Architect Bence Turányi and photographer Zsolt Batár decided to unify their artistic and professional vision, resulting in an extraordinary house in Pilis forest, near Budapest in Hungary. The idea behind the building was to create harmony among man, nature and economic aspects. The sustainable wooden house, which was a favourite of the jury for Hungary's Media Architecture Prize last year, breathes together with the surrounding trees, and its life is documented by the artist who lives in it.
The cooperation between the architect and the photographer, went far beyond the usual client-architect relationship. Owner of the house and renowned architectural photographer Zsolt Batár is an old friend of Bence Turányi. The two brought ideas and ways of thinking from their own areas, and unified them in a common project.
"When two different ways of thinking meet, the result is something completely new. Our conversations about art, architecture and design were brought to life in this house," said Turányi of the crossover experience.
For Batár, the house is not only a home, but also a source of inspiration. The series about the house has become an important milestone in his artistic career: he records the relationship of the house and the forest day by day, in every season.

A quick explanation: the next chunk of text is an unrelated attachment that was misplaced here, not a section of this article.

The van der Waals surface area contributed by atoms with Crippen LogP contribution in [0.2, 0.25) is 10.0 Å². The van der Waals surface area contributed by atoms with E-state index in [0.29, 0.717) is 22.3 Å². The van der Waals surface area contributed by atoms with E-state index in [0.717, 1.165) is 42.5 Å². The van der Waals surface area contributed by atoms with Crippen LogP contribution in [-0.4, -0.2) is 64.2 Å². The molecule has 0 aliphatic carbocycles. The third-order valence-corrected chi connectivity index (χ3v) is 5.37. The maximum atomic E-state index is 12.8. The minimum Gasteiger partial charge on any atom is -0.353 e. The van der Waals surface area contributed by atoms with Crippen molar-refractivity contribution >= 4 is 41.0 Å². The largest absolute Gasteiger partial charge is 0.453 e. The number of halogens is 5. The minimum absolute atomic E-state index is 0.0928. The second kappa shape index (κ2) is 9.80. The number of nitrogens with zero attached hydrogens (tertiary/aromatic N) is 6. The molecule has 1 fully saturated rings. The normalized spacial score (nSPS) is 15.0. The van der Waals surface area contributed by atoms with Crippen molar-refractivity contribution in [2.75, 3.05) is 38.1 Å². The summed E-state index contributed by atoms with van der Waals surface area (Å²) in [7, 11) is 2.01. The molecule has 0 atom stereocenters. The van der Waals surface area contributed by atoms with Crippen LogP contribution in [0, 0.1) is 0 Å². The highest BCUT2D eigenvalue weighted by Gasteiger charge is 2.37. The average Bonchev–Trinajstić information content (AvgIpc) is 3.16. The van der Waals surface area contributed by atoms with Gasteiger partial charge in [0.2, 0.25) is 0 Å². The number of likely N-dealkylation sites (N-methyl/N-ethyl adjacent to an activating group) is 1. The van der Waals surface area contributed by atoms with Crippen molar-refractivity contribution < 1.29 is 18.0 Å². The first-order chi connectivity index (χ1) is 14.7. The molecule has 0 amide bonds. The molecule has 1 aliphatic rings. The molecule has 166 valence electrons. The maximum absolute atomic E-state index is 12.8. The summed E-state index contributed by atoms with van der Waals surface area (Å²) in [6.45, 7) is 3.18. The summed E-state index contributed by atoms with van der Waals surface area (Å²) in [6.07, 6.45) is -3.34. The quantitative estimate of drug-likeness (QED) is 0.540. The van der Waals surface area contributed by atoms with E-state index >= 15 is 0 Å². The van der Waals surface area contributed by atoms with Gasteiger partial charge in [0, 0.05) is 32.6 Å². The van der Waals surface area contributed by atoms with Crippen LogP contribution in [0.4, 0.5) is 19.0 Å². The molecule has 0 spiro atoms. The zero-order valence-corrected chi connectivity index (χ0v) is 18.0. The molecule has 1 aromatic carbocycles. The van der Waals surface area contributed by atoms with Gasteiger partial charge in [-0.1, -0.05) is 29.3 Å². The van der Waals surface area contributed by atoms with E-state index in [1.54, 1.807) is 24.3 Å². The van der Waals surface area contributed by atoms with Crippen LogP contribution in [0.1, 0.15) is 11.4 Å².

The creators wanted a building which looks good and was unique, and is of excellent quality, but which could also be built quickly and for a reasonable price. Only one week passed between sending the digital data to the manufacturer and the completion of structural assembly on site, while the House was built in two days. The structural framework of the House is made of pre-fabricated, cross laminated and glued timber panels (CLT).
The Photographer's House is a unique example of 'slow design': you can get your hands dirty while you collect wood from the forest to heat the fireplace, it sharpens all your senses thanks to the vivid presence of the forest, and it creates an emotional bond among man and nature. The House literally breathes together with forest, while inside there is the constant smell of wood. And this special smell is part of the living structure of the building. In wintertime, the fireplace heats the house, while during summer nights cool breezes from the woods come in through the open windows.